States Sugar-Coat Graduation, Teacher Data, Studies Find
By Pamela M. Prah, Staff Writer
Half of the states are unwilling or unable to report how many students are graduating from high school and a handful of states have failed to provide any information about their teachers' qualifications even though federal law requires states to provide such data, two new studies released Monday (12/22) show.
Louisiana, Maine, Montana, New Jersey, New York, South Carolina and Tennessee did not report any data to the U.S. Department of Education regarding teacher qualifications as required by the No Child Left Behind education law, the Washington, D.C., based Education Trust said in Telling the Whole Truth (or Not) About Highly Qualified Teachers.
Some states also are fudging the numbers and presenting a rosier picture of their high school graduation rates, the Trust said. Wyoming and Rhode Island reported high school graduation rates that matched closely with calculations from independent researchers, but California, North Carolina and Indiana missed the mark, the Trust said in Telling the Whole Truth (Or Not) About High School Graduation. One of the reasons for the discrepancies is that some states do not track or count high school dropouts.
The group faulted the U.S. Department of Education for lax oversight. "The U.S. Department has failed to provide the leadership, guidance and enforcement that would have produced better data," said Ross Wiener, policy director for the Trust. The Trust is funded, in part, by The Pew Charitable Trusts, the same foundation that funds Stateline.org.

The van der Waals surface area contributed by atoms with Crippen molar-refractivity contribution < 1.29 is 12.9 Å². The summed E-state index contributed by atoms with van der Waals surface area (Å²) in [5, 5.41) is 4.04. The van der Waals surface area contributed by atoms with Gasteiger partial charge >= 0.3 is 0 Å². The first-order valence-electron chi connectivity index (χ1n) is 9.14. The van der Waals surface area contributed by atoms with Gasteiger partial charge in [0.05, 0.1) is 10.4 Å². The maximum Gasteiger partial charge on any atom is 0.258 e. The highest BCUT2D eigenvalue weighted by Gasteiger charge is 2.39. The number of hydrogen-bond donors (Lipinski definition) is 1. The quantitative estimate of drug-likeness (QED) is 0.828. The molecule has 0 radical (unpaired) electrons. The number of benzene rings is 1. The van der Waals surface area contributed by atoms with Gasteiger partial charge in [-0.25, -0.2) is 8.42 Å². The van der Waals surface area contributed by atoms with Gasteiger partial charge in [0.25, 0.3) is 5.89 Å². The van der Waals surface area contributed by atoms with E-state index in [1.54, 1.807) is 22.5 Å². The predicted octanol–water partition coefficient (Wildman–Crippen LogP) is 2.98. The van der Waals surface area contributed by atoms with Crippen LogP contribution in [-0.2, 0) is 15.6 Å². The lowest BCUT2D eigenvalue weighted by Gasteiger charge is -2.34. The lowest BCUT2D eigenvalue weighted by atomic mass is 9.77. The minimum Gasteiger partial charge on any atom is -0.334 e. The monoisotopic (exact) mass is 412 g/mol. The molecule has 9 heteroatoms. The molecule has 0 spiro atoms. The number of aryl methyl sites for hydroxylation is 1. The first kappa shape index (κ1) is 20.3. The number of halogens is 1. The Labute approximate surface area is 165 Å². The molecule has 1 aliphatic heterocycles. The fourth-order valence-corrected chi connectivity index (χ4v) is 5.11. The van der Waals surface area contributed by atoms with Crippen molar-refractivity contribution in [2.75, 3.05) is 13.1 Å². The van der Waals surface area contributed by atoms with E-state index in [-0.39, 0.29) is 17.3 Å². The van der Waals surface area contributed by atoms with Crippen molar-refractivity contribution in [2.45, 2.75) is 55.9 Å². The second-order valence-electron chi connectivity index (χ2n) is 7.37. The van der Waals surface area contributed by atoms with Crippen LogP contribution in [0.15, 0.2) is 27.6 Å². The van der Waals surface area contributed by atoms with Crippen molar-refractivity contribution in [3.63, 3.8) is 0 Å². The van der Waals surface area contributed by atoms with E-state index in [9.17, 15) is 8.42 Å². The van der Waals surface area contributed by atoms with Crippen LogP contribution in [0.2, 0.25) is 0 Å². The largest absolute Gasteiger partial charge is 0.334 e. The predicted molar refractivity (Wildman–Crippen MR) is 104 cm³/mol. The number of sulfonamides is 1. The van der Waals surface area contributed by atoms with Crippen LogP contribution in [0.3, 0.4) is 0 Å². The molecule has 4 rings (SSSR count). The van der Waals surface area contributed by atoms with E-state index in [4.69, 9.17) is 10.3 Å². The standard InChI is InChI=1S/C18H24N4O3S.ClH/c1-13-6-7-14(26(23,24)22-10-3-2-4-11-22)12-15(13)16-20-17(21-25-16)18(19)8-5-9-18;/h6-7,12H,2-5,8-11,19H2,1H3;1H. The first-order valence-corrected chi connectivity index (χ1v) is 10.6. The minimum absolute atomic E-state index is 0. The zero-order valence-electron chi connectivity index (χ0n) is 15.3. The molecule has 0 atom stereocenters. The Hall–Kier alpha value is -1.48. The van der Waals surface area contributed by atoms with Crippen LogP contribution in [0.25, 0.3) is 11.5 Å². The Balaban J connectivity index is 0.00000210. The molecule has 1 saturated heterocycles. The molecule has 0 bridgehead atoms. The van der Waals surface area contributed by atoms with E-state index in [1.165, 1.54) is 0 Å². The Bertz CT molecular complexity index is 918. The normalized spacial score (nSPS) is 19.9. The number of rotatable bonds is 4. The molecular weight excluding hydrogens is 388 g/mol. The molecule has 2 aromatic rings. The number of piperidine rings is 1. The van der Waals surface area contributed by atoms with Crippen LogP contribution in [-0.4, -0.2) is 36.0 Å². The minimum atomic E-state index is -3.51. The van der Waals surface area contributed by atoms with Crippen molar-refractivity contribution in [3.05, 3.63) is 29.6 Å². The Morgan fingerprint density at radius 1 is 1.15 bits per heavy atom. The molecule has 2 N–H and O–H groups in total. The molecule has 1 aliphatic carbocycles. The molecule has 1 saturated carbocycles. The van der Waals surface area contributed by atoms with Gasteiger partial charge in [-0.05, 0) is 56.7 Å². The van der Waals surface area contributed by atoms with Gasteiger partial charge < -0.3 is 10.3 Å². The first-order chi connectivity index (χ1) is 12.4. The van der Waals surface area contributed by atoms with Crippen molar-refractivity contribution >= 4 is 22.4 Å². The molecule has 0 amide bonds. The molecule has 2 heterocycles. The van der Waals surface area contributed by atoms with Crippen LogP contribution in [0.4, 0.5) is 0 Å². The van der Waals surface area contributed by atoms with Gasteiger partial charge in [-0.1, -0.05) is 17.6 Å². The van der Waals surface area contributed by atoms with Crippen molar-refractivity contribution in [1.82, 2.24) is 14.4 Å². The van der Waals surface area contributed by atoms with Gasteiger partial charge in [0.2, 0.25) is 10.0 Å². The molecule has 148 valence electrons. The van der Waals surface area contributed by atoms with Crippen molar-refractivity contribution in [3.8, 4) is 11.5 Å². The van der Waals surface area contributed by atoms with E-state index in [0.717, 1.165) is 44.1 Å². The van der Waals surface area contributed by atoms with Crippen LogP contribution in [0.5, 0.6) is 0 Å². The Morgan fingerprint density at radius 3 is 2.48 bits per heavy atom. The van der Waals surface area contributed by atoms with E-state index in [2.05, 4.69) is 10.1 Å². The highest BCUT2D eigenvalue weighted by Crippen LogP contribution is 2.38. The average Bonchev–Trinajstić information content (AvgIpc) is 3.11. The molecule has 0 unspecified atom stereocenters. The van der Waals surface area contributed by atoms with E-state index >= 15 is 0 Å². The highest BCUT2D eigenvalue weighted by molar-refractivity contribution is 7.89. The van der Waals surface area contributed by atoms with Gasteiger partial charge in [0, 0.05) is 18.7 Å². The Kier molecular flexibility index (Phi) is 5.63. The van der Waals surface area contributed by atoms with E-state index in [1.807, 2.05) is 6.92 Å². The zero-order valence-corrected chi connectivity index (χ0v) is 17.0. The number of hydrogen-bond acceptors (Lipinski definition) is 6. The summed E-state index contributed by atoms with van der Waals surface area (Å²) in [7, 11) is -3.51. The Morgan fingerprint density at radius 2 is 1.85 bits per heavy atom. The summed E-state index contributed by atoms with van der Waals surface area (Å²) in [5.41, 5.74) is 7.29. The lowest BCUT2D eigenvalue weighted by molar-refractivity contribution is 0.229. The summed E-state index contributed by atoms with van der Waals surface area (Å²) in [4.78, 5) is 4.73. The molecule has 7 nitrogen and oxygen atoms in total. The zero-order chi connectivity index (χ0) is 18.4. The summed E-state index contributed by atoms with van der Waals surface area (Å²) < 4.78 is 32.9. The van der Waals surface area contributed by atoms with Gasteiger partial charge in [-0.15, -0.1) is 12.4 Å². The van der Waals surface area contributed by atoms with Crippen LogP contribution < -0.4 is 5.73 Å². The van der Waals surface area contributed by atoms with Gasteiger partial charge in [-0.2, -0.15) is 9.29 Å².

The U.S. Department of Education announced Dec. 19 it has asked the National Institute of Statistical Sciences to study the way high school dropouts are reported and make recommendations by spring 2004.
"There is no question that we must focus our efforts on helping students graduate from high school," U.S. Secretary of Education Rod Paige said in a prepared statement. "One of the first things we need to do is look at the varying definitions, standards and tracking systems throughout the country to gain a better understanding of the problem so that we can tackle it head-on. I know that the experts on this panel will help us do that, and I look forward to their report," the secretary said.
The department said Dec. 22 it strongly disagreed with the two reports. "We have worked diligently, conscientiously and daily with the states on their data collection efforts. We mean business: no state has gotten a pass, and we have enforced these provisions in the most direct possible way by placing conditions on states' funding if their data was missing or incomplete. We are monitoring the states to be sure they meet the requirements set on their grant awards," Acting Deputy Secretary Gene Hickok said in a statement.